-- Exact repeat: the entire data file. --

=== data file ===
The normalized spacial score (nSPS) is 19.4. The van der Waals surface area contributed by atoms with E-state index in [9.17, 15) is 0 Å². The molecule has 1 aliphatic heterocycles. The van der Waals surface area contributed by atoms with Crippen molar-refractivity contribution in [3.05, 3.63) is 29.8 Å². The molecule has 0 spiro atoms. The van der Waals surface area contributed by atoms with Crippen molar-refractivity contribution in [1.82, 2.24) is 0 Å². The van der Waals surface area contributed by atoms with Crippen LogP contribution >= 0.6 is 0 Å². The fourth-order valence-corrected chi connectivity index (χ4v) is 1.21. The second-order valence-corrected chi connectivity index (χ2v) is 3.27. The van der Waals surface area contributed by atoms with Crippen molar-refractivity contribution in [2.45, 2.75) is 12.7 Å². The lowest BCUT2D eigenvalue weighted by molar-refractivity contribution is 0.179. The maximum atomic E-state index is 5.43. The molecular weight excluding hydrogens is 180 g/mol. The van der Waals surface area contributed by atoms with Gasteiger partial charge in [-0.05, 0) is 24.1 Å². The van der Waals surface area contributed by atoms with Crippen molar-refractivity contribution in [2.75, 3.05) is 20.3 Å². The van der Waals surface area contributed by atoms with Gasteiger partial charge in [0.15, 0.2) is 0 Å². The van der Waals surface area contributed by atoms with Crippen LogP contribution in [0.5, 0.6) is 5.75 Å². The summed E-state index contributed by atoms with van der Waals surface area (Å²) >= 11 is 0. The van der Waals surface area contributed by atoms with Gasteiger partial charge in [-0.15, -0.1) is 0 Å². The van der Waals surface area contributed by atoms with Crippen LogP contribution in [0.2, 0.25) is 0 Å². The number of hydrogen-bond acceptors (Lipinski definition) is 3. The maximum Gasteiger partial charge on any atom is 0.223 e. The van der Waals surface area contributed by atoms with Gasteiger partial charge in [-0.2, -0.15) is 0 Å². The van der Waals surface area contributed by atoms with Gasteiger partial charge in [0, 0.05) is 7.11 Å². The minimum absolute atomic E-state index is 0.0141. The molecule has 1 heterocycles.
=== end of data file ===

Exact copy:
The normalized spacial score (nSPS) is 19.4. The van der Waals surface area contributed by atoms with E-state index in [9.17, 15) is 0 Å². The molecule has 1 aliphatic heterocycles. The van der Waals surface area contributed by atoms with Crippen molar-refractivity contribution in [3.05, 3.63) is 29.8 Å². The molecule has 0 spiro atoms. The van der Waals surface area contributed by atoms with Crippen molar-refractivity contribution in [1.82, 2.24) is 0 Å². The van der Waals surface area contributed by atoms with Crippen LogP contribution >= 0.6 is 0 Å². The fourth-order valence-corrected chi connectivity index (χ4v) is 1.21. The second-order valence-corrected chi connectivity index (χ2v) is 3.27. The van der Waals surface area contributed by atoms with Crippen molar-refractivity contribution in [2.45, 2.75) is 12.7 Å². The lowest BCUT2D eigenvalue weighted by molar-refractivity contribution is 0.179. The maximum atomic E-state index is 5.43. The molecular weight excluding hydrogens is 180 g/mol. The van der Waals surface area contributed by atoms with Gasteiger partial charge in [-0.05, 0) is 24.1 Å². The van der Waals surface area contributed by atoms with Crippen molar-refractivity contribution in [2.75, 3.05) is 20.3 Å². The van der Waals surface area contributed by atoms with Gasteiger partial charge in [0.15, 0.2) is 0 Å². The van der Waals surface area contributed by atoms with Crippen LogP contribution in [0.5, 0.6) is 5.75 Å². The summed E-state index contributed by atoms with van der Waals surface area (Å²) >= 11 is 0. The van der Waals surface area contributed by atoms with Gasteiger partial charge in [-0.15, -0.1) is 0 Å². The van der Waals surface area contributed by atoms with Crippen LogP contribution in [0.2, 0.25) is 0 Å². The number of hydrogen-bond acceptors (Lipinski definition) is 3. The maximum Gasteiger partial charge on any atom is 0.223 e. The van der Waals surface area contributed by atoms with Gasteiger partial charge in [-0.2, -0.15) is 0 Å². The van der Waals surface area contributed by atoms with Gasteiger partial charge in [0, 0.05) is 7.11 Å². The minimum absolute atomic E-state index is 0.0141. The molecule has 1 heterocycles.